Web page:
Invisible, Ignored and Vulnerable

Lin sighed and shook her head. No, none of her four children – Tivin, 7, Tivan, 6, Jivi, 4, or the baby, Siva, at a year and a half – were registered. And she couldn’t do the paper work as she had lost her identity card.

Without that essential piece of paper, people in Cambodia have no rights. They can’t go to school, get state medical help, vote, rent an apartment, open a bank account or get a passport.

They are under the radar screen and don’t count. As far as the government is concerned, they don’t exist, other than to be rounded up and dropped out in the country every once in a while.

Twenty-nine year old Lin and her children – her husband, Tran, died – live under a tree on Street 108 in Phnom Penh, the capital of Cambodia. There they eke out a bare existence on the money tourists give Lin for the baby. The older children filch what they can from the garbage and the market stalls in the area.

Without being registered, the children are well behind the eight ball.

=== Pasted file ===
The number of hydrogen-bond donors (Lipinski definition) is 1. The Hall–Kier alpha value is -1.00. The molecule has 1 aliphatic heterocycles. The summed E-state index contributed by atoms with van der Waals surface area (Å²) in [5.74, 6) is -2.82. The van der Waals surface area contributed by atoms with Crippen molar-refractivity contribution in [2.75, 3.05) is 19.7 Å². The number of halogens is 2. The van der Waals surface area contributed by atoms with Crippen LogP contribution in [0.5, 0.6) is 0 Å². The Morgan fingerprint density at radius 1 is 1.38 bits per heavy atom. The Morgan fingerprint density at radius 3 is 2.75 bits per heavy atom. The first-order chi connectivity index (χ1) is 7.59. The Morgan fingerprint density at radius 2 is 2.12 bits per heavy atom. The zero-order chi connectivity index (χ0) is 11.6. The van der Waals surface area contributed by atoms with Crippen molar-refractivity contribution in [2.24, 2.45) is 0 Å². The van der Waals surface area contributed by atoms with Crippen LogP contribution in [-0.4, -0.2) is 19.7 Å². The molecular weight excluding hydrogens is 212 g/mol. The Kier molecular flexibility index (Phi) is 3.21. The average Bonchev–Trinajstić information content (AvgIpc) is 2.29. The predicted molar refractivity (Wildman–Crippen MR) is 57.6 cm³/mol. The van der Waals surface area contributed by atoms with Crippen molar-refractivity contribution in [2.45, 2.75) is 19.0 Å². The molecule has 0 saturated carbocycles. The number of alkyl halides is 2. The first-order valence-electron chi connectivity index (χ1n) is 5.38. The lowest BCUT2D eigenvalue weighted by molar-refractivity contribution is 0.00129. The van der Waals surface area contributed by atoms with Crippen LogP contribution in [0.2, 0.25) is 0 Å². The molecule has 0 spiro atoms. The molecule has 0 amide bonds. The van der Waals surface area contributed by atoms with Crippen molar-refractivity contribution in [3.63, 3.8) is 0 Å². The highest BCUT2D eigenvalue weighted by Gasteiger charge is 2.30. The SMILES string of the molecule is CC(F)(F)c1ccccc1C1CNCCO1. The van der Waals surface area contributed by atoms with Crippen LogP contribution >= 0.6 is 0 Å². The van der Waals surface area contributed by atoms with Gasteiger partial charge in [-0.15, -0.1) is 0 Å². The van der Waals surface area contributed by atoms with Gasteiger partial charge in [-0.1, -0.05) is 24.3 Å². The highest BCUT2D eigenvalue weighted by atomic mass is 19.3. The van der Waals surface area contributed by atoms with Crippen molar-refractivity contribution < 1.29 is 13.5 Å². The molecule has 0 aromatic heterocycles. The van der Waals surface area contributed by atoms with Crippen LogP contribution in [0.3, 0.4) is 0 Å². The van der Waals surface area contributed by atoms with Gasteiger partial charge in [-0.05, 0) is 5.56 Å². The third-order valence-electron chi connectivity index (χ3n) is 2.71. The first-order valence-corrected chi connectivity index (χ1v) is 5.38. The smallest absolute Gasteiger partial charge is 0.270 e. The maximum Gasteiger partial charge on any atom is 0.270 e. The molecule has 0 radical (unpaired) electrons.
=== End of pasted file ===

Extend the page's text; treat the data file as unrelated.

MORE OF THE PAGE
The Statistics on Being Invisible

While 95.6 percent of babies in England and Wales are registered, the number drops to 10 percent in Bangladesh and plummets to three percent in Somalia and Liberia.

The Convention of the Rights of the Child declared that birth registration is a fundamental right. Governments need to know how many births and deaths there are each year, but in the developing world it continues to be a problem.

Why don’t parents register their children? The reasons vary, but often it is because of ignorance or not having access to the resources. Consequently, a child born in Sub-Saharan Africa is likely to be one of the 20 million who is not registered. In South East Asia, the number is calculated at 24 million. If these areas are combined, one in three children are not registered.

Unregistered children come from poverty-stricken situations and may end up being trafficked or forced into manual labor and paid very little. Children as young as 10 or 11 end up working as servants to get enough to eat.

What Can Be Done

The first step is that governments have to shift the policy to register every child into law. While this is a starting point, it needs to be followed with action. The process of registering children has to be made as simple as possible.

Officials need to go into the rural areas – particularly in Africa and Asia – both to register the children and to educate their parents about the importance of having a birth certificate.

Half-hearted attempts have proved futile and the non-registration problem continues to grow. Everyone needs to get involved to address the issue.